Arabian Sea – A Pictorial Foray in Kerala and Maharashtra

Share This Article

 

Ffishing jetty; Kasaragod; Kerala; Arabian Sea; sky; India; uasatish;

Arabian Sea borders the western coast of India. It got its name from the Arab merchants who did maritime trade with India. The sea is a part of Indian Ocean.  Arabian Sea mingles with the waters of Bay of Bengal off the coast of Dhanushkodi. The Queen of Arabian Sea is Kochi which is the hub for international spice trade.

Kadappuram Fishing Harbour

The picture above shows Kadappuram Fishing Harbour in Kasaragod.  I shot the photo from a moving train.  You get good views of Chandragiri Puzha and the sea. Chandragiri Fort and Malik Deenar Juma Masjid are nearby. Malik Deenar Juma Masjid is one of the oldest mosques in India.

Kalamb Beach

Kalamb Beach; Mumbai; Maharashtra; uasaish;
Red Sun

Kalamb beach is a secluded and big beach near Nala Sopara. It is one of the cleanest beaches in Mumbai. The sands are dark in colour, may be because of the presence of minerals. Rajodi Beach is 4.5 km to the north. Cars and bikes freely enter Kalamb beach. The sea comes in at high tide and the wet sand makes the beach easy to ride on. Beautiful sunsets are a big attraction.

Alappuzha Beach and Ruined Pier

 

Alappuzha Pier; Alleppey; Kerala; uasatish;
Ruins of Alappuzha Pier

The old pier in Alappuzha beach has fallen apart after the port discontinued operations. You can still see skeletal remains of the pier. The beach itself was crowded when we went on a Sunday evening. Construction work has been going on for an elevated road by the beach. The beach itself is wide and has white sands. Light beams from the lighthouse skip through the beach at night.

Mumbai Harbour

 

Mumbai Harbour; Mumbai; uasatish;
Arabian Sea at Mumbai Harbour

We went on a short boat ride of 60 minutes from Gateway of India. The ride takes you round the harbour. We noticed many naval and commercial ships. There was also a naval chopper flying above us. Waters of the Arabian Sea were calm.

high waves; cliff; rain clouds; rocks; Kannur; uasatish; Kerala;
Sea Opposite Kannur Lighthouse During Monsoon

Arabian Sea Opposite Kannur Lighthouse

Sea View Park and Government Guest House stand opposite the lighthouse in Kannur. The structures are on a cliff. Dow below is the sea. During the monsoon period, the sea tends to be rough. Protective railings keep visitors safe.

Neerkkadavu Beach; Kannur; Kerala; sand; sky; uasatish; sea;
Neerkkadavu Beach

The Beach at Neerkkadavu in Kannur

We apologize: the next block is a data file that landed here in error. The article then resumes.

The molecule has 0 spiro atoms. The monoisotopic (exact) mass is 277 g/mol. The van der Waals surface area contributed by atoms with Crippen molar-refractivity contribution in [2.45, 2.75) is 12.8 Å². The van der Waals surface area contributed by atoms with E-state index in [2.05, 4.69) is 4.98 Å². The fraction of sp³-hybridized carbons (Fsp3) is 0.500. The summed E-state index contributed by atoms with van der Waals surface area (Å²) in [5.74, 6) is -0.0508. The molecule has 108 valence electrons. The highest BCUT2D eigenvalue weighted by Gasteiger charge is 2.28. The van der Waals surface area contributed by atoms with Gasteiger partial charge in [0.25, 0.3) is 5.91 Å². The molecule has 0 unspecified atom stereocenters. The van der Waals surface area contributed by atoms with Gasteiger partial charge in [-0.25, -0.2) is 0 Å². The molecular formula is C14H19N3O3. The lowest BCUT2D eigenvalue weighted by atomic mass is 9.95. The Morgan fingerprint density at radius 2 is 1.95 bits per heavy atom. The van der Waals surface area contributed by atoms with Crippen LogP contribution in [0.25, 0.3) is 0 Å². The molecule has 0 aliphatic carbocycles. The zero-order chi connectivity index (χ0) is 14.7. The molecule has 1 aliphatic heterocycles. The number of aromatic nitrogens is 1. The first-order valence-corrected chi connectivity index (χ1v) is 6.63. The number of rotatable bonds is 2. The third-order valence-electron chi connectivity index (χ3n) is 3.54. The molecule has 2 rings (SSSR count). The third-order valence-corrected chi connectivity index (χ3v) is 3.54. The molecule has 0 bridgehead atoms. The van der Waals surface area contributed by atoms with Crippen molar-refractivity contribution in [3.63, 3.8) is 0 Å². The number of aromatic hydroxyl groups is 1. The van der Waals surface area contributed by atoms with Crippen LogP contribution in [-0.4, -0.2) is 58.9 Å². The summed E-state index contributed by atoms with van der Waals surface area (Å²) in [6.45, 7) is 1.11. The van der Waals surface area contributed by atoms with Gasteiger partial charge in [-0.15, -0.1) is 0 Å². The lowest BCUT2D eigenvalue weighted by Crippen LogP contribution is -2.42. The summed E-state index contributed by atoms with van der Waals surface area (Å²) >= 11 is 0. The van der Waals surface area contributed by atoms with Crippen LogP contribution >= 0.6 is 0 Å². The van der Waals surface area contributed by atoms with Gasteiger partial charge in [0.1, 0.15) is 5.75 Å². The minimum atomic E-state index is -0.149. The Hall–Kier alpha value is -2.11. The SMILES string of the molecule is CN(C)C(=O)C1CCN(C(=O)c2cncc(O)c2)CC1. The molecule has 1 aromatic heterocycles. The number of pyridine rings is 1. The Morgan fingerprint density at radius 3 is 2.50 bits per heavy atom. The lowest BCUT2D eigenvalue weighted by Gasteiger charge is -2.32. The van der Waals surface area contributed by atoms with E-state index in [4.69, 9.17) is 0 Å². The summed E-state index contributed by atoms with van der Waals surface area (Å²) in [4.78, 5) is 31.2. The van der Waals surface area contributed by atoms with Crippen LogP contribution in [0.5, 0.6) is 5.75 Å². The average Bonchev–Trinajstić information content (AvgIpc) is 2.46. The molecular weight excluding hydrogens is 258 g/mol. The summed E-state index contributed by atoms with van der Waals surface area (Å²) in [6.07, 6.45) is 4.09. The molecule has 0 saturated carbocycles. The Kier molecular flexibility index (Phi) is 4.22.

Neerkkadavu is a village, 7.1 km from Kannur railway station. The beach has golden sands. Few tourists visit the place. A road runs parallel to the sea to Payyambalam beach (4.1 km, 50 min by walk). Azhikkal lighthouse is to the north, 7.5 km.

Bandra Sea Link

Bandra Sea Link; Mumbai; Arabian Sea; bridge; uasatish;
Bandra Sea Link

The sea bridge connects Bandra and Worli. It is 5.6 km long. The bridge bypasses Mahim Causeway and cuts travel time between Bandra and South Mumbai. About 37,000 vehicles drive over the bridge every day. The bridge employs cable stays in its construction.

Kovalam Beach

 

"<yoastmark

From the city centre of Trivandrum, Kovalam is 17 km. There are three beaches in Kovalam along a 17 km stretch. These are Samudra, Lighthouse and Hawa beaches. The most famous of them is Lighthouse beach. It is crescent shaped and has an old lighthouse on a hillock at the southern end. The sea is safe for swimming if you do not venture too far out.

Sea Off Kannur Fort

 

Sea Off Kannur Fort; Kannur; Kerala; uasatish;

Kannur Fort stands on a cliff by the side off Mapilah Bay. It has a history going back to more than 500 years. The waves of Arabian Sea break against one side of the fort. It is also known as Saint Angelos Fort.

If you liked the post, you could…

Join more than 5,000 fans of UASATISH by liking us on Facebook, or follow us on Twitter and Instagram.

You may also like to see:

 

Forts With History in India – A Photo Essay

Share This Article
Bekal Beach; Kerala; India; beach; sea; sand; sky; uasatish; forts with history;
Beach Below Bekal Fort

Forts with history have been around for hundreds of years. They help in protecting an area or kingdom from enemy attacks. The strong fort walls of masonry and stone shielded the garrison from bombardment. Arthashastra, the ancient Indian thesis on military strategy, economics and statecraft, mentions six different types of forts. …